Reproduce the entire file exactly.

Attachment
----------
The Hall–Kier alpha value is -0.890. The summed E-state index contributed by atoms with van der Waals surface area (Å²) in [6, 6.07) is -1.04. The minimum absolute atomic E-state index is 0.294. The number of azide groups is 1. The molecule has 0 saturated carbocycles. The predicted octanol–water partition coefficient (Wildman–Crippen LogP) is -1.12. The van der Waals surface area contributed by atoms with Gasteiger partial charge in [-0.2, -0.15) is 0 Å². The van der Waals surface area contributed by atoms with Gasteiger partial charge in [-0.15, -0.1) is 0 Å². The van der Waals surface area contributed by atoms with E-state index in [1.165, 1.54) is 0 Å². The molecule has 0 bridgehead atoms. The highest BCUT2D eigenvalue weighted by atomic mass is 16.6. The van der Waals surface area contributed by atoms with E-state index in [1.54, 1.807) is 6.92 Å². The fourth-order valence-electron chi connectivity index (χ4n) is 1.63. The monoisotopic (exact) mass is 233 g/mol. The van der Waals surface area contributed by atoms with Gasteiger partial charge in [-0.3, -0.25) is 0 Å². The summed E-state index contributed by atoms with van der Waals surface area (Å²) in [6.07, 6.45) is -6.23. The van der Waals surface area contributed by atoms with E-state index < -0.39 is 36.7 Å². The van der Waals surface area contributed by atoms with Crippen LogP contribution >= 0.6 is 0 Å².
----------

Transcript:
The Hall–Kier alpha value is -0.890. The summed E-state index contributed by atoms with van der Waals surface area (Å²) in [6, 6.07) is -1.04. The minimum absolute atomic E-state index is 0.294. The number of azide groups is 1. The molecule has 0 saturated carbocycles. The predicted octanol–water partition coefficient (Wildman–Crippen LogP) is -1.12. The van der Waals surface area contributed by atoms with Gasteiger partial charge in [-0.2, -0.15) is 0 Å². The van der Waals surface area contributed by atoms with Gasteiger partial charge in [-0.15, -0.1) is 0 Å². The van der Waals surface area contributed by atoms with E-state index in [1.165, 1.54) is 0 Å². The molecule has 0 bridgehead atoms. The highest BCUT2D eigenvalue weighted by atomic mass is 16.6. The van der Waals surface area contributed by atoms with E-state index in [1.54, 1.807) is 6.92 Å². The fourth-order valence-electron chi connectivity index (χ4n) is 1.63. The monoisotopic (exact) mass is 233 g/mol. The van der Waals surface area contributed by atoms with Gasteiger partial charge in [-0.3, -0.25) is 0 Å². The summed E-state index contributed by atoms with van der Waals surface area (Å²) in [6.07, 6.45) is -6.23. The van der Waals surface area contributed by atoms with E-state index < -0.39 is 36.7 Å². The van der Waals surface area contributed by atoms with Crippen LogP contribution >= 0.6 is 0 Å².